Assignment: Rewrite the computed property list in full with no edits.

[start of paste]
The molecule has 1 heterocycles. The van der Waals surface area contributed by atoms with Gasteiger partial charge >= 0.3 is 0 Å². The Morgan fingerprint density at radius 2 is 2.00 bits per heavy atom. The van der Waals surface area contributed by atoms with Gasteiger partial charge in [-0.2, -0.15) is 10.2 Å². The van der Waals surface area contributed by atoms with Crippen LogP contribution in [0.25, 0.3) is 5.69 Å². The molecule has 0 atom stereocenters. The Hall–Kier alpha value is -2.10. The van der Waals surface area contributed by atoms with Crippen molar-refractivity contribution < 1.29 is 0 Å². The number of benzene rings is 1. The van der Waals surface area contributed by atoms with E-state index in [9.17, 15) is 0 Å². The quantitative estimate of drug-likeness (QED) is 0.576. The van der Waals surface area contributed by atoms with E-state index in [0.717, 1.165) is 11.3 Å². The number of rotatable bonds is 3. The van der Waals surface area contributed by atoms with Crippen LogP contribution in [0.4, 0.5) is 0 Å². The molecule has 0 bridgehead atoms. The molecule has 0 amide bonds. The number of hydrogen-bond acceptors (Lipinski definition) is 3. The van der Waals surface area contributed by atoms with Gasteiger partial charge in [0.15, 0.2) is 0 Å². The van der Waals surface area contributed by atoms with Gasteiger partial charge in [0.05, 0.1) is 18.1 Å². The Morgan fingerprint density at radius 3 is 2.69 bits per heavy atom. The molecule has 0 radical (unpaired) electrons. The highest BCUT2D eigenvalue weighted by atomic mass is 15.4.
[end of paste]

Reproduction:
The molecule has 1 heterocycles. The van der Waals surface area contributed by atoms with Gasteiger partial charge >= 0.3 is 0 Å². The Morgan fingerprint density at radius 2 is 2.00 bits per heavy atom. The van der Waals surface area contributed by atoms with Gasteiger partial charge in [-0.2, -0.15) is 10.2 Å². The van der Waals surface area contributed by atoms with Crippen LogP contribution in [0.25, 0.3) is 5.69 Å². The molecule has 0 atom stereocenters. The Hall–Kier alpha value is -2.10. The van der Waals surface area contributed by atoms with Crippen molar-refractivity contribution < 1.29 is 0 Å². The number of benzene rings is 1. The van der Waals surface area contributed by atoms with E-state index in [9.17, 15) is 0 Å². The quantitative estimate of drug-likeness (QED) is 0.576. The van der Waals surface area contributed by atoms with E-state index in [0.717, 1.165) is 11.3 Å². The number of rotatable bonds is 3. The van der Waals surface area contributed by atoms with Crippen LogP contribution in [0.4, 0.5) is 0 Å². The molecule has 0 bridgehead atoms. The molecule has 0 amide bonds. The number of hydrogen-bond acceptors (Lipinski definition) is 3. The van der Waals surface area contributed by atoms with Gasteiger partial charge in [0.15, 0.2) is 0 Å². The van der Waals surface area contributed by atoms with Gasteiger partial charge in [0.05, 0.1) is 18.1 Å². The Morgan fingerprint density at radius 3 is 2.69 bits per heavy atom. The molecule has 0 radical (unpaired) electrons. The highest BCUT2D eigenvalue weighted by atomic mass is 15.4.